No matter how much people deny it, most do judge a book by its cover.
And this fact has never rung truer than in the case of Black men.
In fact, a 2020 study conducted by the Stanford School of Engineering showed that police are guilty of racial profiling when it comes to flagging down drivers and searching vehicles during traffic stops. The study covered 95 million traffic stop records from 21 state patrol agencies and 35 local police forces within the 2011 to 2018 period.
The outcome of the study showed that the vehicles of Black and Hispanic drivers were more than likely to be searched (than those of their white counterparts) after being pulled over by police officers. It was only at nighttime – when the “veil of darkness” made it difficult for an officer to tell whether a driver was coloured or not – that such incidents were less likely to occur.
While male Black youth tend to be associated with drugs and other forms of delinquency, Black men are haunted by the "Big Black Man Syndrome." This negative stereotype paints Black men as violent and ape-like in their superhuman strength. The same stereotype was perpetuated by Laurence Powell, the police officer who beat Rodney King more than 50 times with a baton, likening the appearance of King’s bloody body to a scene from Gorillas in the Mist.
Not only do these identities and labels used to categorize Black men affect their mental, physical and economic well-being, they also impede the progress of the Black community.
Aside from maintaining the status quo of racial prejudice and institutionalized discrimination (also known as white supremacy), these negative images of Black men are used to justify the exploitation of and violence against all Blacks around the world.
How do you respond to everyday prejudice, biases, and stereotypes?
Confronting prejudice head-on is necessary to protect yourself, the Black family unit, and the Black community in general. However, to effectively challenge stereotypes and change other people’s preconceived notions about Blacks, education, and exposure to “counter-stereotypic information” are necessary.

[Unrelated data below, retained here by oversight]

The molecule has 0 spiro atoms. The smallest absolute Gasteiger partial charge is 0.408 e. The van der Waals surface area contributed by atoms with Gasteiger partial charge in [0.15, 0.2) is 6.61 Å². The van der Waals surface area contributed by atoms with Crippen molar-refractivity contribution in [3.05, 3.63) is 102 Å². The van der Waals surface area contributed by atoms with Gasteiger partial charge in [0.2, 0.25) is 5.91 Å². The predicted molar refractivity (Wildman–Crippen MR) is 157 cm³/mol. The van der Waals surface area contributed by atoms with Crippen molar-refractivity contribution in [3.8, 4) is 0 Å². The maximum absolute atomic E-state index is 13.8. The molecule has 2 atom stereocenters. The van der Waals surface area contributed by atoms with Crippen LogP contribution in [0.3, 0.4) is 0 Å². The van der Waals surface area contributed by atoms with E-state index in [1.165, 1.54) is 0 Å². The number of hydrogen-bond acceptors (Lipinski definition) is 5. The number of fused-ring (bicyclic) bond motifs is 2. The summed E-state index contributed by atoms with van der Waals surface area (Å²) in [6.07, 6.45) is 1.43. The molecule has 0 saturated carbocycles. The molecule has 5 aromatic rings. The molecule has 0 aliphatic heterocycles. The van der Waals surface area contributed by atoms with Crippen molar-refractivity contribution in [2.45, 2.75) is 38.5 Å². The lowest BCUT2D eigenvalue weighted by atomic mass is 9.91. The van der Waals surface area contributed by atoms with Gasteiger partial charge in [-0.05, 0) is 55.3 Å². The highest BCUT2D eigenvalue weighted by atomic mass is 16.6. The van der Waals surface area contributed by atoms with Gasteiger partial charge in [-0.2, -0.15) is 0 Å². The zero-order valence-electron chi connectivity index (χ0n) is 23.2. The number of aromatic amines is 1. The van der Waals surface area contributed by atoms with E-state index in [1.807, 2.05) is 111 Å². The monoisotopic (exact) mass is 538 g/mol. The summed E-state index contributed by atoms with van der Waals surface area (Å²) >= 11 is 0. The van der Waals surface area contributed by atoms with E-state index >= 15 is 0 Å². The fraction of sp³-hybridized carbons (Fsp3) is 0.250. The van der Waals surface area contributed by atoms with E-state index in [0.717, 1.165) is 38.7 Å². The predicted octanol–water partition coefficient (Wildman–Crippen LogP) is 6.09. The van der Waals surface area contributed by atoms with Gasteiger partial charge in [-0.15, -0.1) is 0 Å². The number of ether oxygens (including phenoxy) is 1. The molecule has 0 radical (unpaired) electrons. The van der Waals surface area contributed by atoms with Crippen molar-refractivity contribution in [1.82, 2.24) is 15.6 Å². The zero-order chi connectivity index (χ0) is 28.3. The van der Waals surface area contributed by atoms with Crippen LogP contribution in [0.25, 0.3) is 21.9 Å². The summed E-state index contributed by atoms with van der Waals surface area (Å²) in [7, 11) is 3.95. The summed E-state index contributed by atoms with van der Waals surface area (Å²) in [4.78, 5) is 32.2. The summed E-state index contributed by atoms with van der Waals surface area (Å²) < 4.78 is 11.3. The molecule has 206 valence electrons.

Individually, however, some Black men have had to make a conscious choice to prove their judgmental peers wrong by becoming overachievers of sorts – usually after difficulties hurdling the bias of "professionalism" standards, which is endorsed by and in favour of whites.
On your own, you might find that being the best professional, son, father, brother, friend, and person you can be is enough to change the mind of a few people. Living authentically can help you build new connections and win over Black allies who can also help you in your quest to challenge Black stereotypes and spark real change.
How can you protect yourself and help others?
As a Black man looking to break down racial stereotypes of the "wayward Black youth," "violent or criminal Black men," and "absent Black father," you can set out to be the best version of yourself and an example in your community.
Rather than being detached from care work, you can be a nurturing son, brother, husband, and father. You can continue to equip yourself with mental and spiritual tools, and a strong network of believers to avoid the traps and overcome the barriers set by a biased society.
Work with Black leaders, the Black community, and like-minded people to build an accepting society where everyone has a fair chance to succeed and is welcome to find the happiness they seek.
Invest in your personal and professional development, because your success is also the success of your Black family and community. By freeing yourself to grow and reach your potential, you’re also empowering yourself to make a difference and build communities where all families and children are safe regardless of colour, ethnicity, or creed.
Empowering mantras to live by
As you pursue your goal to leave behind a better, safer world for Black families and the bigger community, there are empowering mantras you can use to help you overcome stereotypes.
We've listed 16 mantras in our Strong Black Men Report which resonated deeply with the Black men we interviewed. Start by choosing 2 or 3 of your favourites and work to master them by heart for a week before moving on to another set.
For example, you can use the following mantras to inspire you in your first week:
Mantra 1 – I’m more than a label and don’t live by anyone else’s expectations or stereotypes.
Mantra 2 – I’m a professional in all that I do, no matter my outer appearance.
Mantra 3 – I’m the protector of my family, and I create a safe and supportive environment.
As they say, practice makes perfect, and the same holds true when it comes to reciting your mantras. These inspiring words can help you live authentically and purposefully as you forge ahead to change the perceptions of Black men everywhere.
At Tough Convos, we help in creating safe, welcoming spaces for everyone. If your company or organization is working on implementing diversity, equity and inclusion (DEI) initiatives this year, share this report with your employer, manager or colleagues. Or book a call with us directly so we can help you implement these DEI tools in your business strategy.